The best example of water accounting found was by Occidental Petroleum Corp. (Oxy), now headquartered in California, where regulations often are stricter than in other parts of the country. In addition to providing water withdrawals that are broken out by water sources (freshwater, municipal, non-freshwater), Oxy details produced water recycling data and produced water management.
Chemical disclosures on the voluntary FracFocus website also have progressed, according to researchers. In that category, Apache scored tops on toxicity reduction in North American operations.
More regulations by local and state regulators also are in the offing, and E&Ps should consider preparing for them now. Today, mandates for baseline water testing pre- and post-drilling are required only in Wyoming and Colorado. Pennsylvania doesn't require testing, but "the relevant resumption of liability for pollution of nearby water sources applies," analysts said.
It all goes back to the county and municipal levels. The reason many unconventional developments are in only a handful of counties is because water use for fracking in those areas may not exceed annual water use by local residents.
Where an E&P drills also determines the water risks. In the massive Permian Basin of West Texas, more than 9,300 wells have been developed since the beginning of 2011. Because operators are going after oil-rich output, however, average water use per well is low when compared to gas-dominated plays that may require 1.1 million gallons per well.
For that reason, the Permian "will likely support a higher density of wells per acre than any other shale play."
The Permian and the Eagle Ford Shale continue to capture a lot of capital even though Texas is in a historic drought condition, with little surface water and ground aquifers drying up. The Ogallala, or High Plains, Aquifer overlaps the Permian and has experienced some of the steepest water level declines in the country.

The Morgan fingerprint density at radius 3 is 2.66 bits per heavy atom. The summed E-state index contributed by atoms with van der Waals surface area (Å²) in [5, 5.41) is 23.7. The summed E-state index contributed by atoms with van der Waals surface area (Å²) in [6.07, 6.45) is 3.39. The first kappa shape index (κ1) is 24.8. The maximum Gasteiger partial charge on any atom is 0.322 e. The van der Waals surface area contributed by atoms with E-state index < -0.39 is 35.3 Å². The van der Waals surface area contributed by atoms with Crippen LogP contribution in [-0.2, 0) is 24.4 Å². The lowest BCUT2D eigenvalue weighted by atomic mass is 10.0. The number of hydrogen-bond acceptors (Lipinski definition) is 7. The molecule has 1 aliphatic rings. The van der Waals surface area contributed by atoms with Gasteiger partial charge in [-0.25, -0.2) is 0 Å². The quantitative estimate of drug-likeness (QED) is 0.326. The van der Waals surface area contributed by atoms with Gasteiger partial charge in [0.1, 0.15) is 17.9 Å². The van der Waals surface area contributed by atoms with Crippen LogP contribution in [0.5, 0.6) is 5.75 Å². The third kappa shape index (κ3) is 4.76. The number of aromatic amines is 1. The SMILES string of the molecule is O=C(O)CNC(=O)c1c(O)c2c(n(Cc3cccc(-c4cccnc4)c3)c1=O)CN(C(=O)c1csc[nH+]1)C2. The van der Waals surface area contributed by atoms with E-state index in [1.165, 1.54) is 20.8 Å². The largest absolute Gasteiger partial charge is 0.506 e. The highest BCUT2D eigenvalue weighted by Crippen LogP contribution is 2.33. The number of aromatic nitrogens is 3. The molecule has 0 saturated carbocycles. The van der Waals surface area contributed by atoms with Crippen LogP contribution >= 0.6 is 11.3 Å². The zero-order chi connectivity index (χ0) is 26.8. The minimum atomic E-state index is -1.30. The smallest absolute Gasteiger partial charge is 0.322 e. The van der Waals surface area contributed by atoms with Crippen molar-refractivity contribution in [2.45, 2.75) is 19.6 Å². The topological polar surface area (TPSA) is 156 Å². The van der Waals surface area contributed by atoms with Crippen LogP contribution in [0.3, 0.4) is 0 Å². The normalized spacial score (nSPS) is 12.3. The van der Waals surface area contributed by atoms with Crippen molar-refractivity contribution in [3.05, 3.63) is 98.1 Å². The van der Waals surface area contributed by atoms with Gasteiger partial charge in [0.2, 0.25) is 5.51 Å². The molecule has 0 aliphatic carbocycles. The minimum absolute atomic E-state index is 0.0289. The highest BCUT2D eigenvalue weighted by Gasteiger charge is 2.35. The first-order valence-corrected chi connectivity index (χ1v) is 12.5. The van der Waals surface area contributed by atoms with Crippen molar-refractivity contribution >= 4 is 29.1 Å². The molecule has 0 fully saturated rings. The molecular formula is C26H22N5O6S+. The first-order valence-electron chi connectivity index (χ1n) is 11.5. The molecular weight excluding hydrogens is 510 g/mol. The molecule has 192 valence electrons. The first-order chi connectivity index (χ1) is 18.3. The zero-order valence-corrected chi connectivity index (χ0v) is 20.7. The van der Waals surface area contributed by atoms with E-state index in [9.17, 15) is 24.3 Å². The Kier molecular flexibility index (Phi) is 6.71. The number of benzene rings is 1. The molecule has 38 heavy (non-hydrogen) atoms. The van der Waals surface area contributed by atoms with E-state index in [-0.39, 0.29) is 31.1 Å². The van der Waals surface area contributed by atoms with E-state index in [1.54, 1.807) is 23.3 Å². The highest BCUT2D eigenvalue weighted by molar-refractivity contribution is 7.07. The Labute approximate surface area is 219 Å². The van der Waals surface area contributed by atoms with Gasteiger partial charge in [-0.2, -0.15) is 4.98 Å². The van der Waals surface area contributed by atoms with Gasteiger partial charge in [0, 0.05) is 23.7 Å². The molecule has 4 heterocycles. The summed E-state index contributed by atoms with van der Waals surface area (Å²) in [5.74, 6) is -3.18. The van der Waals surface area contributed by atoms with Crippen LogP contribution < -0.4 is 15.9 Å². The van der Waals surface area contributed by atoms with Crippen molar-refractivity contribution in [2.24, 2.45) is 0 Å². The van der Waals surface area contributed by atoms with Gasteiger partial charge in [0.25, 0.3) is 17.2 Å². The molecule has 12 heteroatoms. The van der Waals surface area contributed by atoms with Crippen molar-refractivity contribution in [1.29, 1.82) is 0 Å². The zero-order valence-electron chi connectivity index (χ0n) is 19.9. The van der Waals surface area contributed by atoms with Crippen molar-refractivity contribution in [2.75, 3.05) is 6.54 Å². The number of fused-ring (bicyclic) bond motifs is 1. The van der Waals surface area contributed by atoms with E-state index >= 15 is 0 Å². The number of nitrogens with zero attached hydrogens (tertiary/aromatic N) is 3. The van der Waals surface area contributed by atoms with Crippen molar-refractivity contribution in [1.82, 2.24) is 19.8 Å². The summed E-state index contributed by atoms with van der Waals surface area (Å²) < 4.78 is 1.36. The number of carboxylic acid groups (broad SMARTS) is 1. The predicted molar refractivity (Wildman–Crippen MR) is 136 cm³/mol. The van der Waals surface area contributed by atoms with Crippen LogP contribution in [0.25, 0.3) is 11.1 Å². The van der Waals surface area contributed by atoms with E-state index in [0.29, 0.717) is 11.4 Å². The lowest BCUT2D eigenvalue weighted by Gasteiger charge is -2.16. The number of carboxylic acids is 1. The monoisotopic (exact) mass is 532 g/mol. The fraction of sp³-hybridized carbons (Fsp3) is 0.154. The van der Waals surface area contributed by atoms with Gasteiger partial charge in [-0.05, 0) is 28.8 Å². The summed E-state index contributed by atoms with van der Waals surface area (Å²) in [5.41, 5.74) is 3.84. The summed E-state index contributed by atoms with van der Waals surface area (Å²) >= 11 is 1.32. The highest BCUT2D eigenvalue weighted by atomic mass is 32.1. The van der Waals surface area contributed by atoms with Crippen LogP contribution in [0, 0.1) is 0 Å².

Producers have turned successfully to alternatives,such as recycled water or brackish groundwater, of which Texas has plenty. "Vast reserves of brackish groundwater" today are providing about 20% of the water used in the Permian and Eagle Ford, according to the study.
Still, it's an expensive and energy-intensive undertaking to make slightly salty water usable for drilling. And it hasn't been determined yet if withdrawing brackish water compromises fresh aquifers.
"For companies operating in these high risk areas, no single technology, whether recycling, brackish water use or greater use of waterless fracturing technology, will be enough," the SG analysts said. Operators will need to deploy a variety of tools and strategies -- and substantially improve operational practices...Measures to improve water efficiency across the shale development water cycle should be a priority for companies in these regions."
In comparing water recycling rates by basin/shale play, SG researchers found that the Permian tops all others, with 36.6% of its total well count using recycling in the first half of 2013. The Permian was followed by the Eagle Ford (17.2%), Marcellus (7.6%), Barnett (6.8%) and Haynesville (1.8%).